EU calls Ethiopians for inclusive dialogue

«The EU calls all sides to restrain from violent reactions, and appease tensions» said the European External Action Service spokesperson, while commenting on the situation in Tigray region of Ethiopia, where the elections to the regional 190 seats parliament were declared unilaterally, refusing to postpone them due to pandemic sanitary restrictions.
The Tigray electorate intends to drop ballots on September 9, provoking political tensions between regional and federal delegates, interpreting the Constitution.

«The EU encourages and supports the inclusive, and comprehensive dialogue between all political parties at federal and regional levels in order to organise next general elections in coordinated way» she continued. «The EU intends to deploy an electoral observation mission for the general elections, and will pay special attention to the conditions of its organisation through the electoral process. The EU follow closely the situation in Ethiopia, including through out EU delegation».

The EU spokesperson also quoted the declaration of the House of Federation of Ethiopia, qualifying the decision of the regional parliament of Tigray region as «unconstitutional».

Ethiopia is the key EU partner in the region, while development cooperation is one of the largest in Africa and in the world, amounting to more than €800 million for the period 2014-2020. The significance of the partnership with Ethiopia has been underlined with the symbolism of the first working foreign visit of the new European Commission president Ursula von der Leyen to Addis Ababa.

However in spite of the calls for coordinated  action from Addis Ababa and abroad, the Office of Electoral Commission of the National Regional State of Tigray said 2672 polling stations were ready for tomorrow’s regional election. Some 2.7 million people are expected to cast their votes from 6:00 AM – 6:00 PM, the Commission said.
The information about the upcoming vote is limited because the independent observers, and members of the press were not allowed to enter the region.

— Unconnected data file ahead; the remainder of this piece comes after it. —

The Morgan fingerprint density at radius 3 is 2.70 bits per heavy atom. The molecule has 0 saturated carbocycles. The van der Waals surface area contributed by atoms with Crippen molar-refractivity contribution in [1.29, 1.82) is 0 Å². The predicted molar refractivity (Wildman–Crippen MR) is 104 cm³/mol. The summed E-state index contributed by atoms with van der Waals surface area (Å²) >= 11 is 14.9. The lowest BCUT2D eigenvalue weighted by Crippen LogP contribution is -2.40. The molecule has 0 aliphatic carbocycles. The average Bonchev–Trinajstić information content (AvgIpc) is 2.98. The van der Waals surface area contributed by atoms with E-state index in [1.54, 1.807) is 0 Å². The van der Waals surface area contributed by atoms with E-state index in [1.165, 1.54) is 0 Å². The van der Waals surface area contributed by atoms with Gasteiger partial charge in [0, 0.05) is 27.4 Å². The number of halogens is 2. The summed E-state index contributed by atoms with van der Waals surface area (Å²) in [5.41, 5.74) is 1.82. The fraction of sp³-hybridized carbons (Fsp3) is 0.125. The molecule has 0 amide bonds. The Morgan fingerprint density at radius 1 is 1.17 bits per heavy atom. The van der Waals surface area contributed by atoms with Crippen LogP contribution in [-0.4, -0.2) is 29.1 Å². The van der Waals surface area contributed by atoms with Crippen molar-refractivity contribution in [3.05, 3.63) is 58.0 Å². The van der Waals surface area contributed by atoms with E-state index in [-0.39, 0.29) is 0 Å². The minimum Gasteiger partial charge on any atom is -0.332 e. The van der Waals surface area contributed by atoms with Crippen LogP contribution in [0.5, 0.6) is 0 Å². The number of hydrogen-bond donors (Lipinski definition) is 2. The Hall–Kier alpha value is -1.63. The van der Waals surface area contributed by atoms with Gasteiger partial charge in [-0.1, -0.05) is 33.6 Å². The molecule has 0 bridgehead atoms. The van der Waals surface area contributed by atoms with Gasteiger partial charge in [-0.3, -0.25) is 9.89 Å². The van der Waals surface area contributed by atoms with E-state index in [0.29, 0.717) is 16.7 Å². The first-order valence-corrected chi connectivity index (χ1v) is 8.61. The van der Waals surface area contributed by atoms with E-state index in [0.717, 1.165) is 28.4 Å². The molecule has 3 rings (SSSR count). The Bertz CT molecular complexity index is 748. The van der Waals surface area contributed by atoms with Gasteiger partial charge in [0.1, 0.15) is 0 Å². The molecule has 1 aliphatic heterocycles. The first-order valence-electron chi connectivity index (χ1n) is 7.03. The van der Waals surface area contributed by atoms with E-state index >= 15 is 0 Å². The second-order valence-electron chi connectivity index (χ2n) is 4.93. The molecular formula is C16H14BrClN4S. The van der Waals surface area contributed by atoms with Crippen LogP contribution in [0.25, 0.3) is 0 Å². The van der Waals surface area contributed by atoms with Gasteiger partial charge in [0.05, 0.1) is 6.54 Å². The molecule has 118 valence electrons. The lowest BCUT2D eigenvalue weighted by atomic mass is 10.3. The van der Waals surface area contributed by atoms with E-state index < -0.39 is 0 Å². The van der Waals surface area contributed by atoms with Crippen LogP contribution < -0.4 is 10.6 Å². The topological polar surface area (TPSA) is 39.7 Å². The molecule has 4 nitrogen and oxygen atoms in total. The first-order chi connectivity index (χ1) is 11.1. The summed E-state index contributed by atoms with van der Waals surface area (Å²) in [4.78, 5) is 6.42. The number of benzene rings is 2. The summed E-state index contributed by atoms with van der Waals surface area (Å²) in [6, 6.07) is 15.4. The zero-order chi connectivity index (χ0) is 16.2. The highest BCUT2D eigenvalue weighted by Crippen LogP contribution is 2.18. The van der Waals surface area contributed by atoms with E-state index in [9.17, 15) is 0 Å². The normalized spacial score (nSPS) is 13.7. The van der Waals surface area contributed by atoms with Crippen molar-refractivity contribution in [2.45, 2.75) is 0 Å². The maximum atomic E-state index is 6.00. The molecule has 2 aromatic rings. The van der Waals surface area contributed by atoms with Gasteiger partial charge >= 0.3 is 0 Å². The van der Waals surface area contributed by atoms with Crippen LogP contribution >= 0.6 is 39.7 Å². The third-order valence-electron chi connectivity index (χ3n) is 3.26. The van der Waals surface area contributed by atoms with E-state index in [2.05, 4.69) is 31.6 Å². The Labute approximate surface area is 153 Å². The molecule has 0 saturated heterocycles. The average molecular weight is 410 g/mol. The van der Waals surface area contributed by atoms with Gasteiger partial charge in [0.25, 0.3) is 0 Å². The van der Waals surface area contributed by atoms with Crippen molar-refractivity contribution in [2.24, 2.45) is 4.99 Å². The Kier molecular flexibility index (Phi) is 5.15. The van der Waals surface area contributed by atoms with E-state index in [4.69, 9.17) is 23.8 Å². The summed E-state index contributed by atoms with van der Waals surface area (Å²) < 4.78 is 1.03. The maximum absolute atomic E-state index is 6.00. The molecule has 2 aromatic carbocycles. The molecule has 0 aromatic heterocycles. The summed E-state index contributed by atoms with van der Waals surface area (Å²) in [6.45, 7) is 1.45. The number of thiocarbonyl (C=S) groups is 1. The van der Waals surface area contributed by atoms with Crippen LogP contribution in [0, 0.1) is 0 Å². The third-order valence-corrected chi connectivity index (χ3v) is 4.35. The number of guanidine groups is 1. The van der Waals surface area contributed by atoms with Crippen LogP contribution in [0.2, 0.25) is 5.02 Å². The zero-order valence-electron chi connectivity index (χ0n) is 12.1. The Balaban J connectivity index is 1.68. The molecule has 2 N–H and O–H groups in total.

The elections are just the latest example of how Tigrayan officials are increasingly acting like leaders of an independent state, creating a political standoff, which evokes a great deal of interest and concern abroad. Back in June the Federal election officials said the elections had “no legal basis”, and the upper house of parliament ruled they were “null and void”. On September 5 Ethiopia upper house of parliament, the House of Federation, called the formation of an electoral board in the region illegal and said any actions taken by it would be unenforceable, state-controlled Broadcasting Corporation reported from Addis Ababa.

In recent days, Prime Minister Abiy Ahmed office has instructed the Ethiopian Broadcasting Authority to call journalists working for foreign media outlets to pressure them not to cover the vote. On September 7, intelligence agents barred several journalists from boarding a flight from Addis Ababa to Mekele.

The International Crisis Group (ICG) think-tank revealed that some federal officials have raised the possibility of retaliating by taking economic “punitive” action against the Tigray government – for instance, by withholding financial grants, which amount to half the region’s budget.

Approximately 3 million people are expected to vote in the September 9 regional election, according to the Tigray Regional Electoral Commission, and results are expected to be announced by September 13. Five parties are participating, including the Tigray People’s Liberation Front (TPLF) and other smaller regional parties such as the Tigray Independence Party, which is focused on for the secession of the region from Ethiopia. However not all the parties in the region entered the standoff with Addis Ababa – the Prosperity Party and the Tigray Democratic Party are both boycotting the elections.

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